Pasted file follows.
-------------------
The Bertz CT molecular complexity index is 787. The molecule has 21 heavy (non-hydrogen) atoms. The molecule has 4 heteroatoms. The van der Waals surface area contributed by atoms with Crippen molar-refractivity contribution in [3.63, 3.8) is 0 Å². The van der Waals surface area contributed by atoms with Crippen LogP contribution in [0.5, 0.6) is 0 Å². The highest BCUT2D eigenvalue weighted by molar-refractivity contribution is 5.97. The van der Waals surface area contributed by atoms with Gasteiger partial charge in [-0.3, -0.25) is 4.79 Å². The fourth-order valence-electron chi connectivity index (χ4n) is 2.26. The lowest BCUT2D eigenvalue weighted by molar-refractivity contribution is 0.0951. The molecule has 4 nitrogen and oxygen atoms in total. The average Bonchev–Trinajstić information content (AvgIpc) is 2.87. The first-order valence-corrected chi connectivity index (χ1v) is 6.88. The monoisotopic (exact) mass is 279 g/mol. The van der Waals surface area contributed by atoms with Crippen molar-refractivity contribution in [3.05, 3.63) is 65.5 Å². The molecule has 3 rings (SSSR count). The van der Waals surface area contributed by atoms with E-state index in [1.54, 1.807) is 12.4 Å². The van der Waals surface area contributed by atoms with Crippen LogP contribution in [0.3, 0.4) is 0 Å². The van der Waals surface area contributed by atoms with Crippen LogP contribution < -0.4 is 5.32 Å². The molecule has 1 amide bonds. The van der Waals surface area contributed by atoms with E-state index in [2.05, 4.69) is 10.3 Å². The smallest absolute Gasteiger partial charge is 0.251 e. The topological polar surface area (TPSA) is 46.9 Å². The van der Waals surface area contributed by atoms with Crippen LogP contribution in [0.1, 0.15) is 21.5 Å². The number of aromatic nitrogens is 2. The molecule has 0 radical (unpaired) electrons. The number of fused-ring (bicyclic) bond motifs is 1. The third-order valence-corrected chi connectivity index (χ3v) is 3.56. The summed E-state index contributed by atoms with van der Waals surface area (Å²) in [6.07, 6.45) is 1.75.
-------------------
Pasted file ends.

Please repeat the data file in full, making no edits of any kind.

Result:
The Bertz CT molecular complexity index is 787. The molecule has 21 heavy (non-hydrogen) atoms. The molecule has 4 heteroatoms. The van der Waals surface area contributed by atoms with Crippen molar-refractivity contribution in [3.63, 3.8) is 0 Å². The van der Waals surface area contributed by atoms with Crippen LogP contribution in [0.5, 0.6) is 0 Å². The highest BCUT2D eigenvalue weighted by molar-refractivity contribution is 5.97. The van der Waals surface area contributed by atoms with Gasteiger partial charge in [-0.3, -0.25) is 4.79 Å². The fourth-order valence-electron chi connectivity index (χ4n) is 2.26. The lowest BCUT2D eigenvalue weighted by molar-refractivity contribution is 0.0951. The molecule has 4 nitrogen and oxygen atoms in total. The average Bonchev–Trinajstić information content (AvgIpc) is 2.87. The first-order valence-corrected chi connectivity index (χ1v) is 6.88. The monoisotopic (exact) mass is 279 g/mol. The van der Waals surface area contributed by atoms with Crippen molar-refractivity contribution in [3.05, 3.63) is 65.5 Å². The molecule has 3 rings (SSSR count). The van der Waals surface area contributed by atoms with E-state index in [1.54, 1.807) is 12.4 Å². The van der Waals surface area contributed by atoms with Crippen LogP contribution in [0.3, 0.4) is 0 Å². The van der Waals surface area contributed by atoms with Crippen LogP contribution < -0.4 is 5.32 Å². The molecule has 1 amide bonds. The van der Waals surface area contributed by atoms with E-state index in [2.05, 4.69) is 10.3 Å². The smallest absolute Gasteiger partial charge is 0.251 e. The topological polar surface area (TPSA) is 46.9 Å². The van der Waals surface area contributed by atoms with Crippen LogP contribution in [0.1, 0.15) is 21.5 Å². The number of aromatic nitrogens is 2. The molecule has 0 radical (unpaired) electrons. The number of fused-ring (bicyclic) bond motifs is 1. The third-order valence-corrected chi connectivity index (χ3v) is 3.56. The summed E-state index contributed by atoms with van der Waals surface area (Å²) in [6.07, 6.45) is 1.75.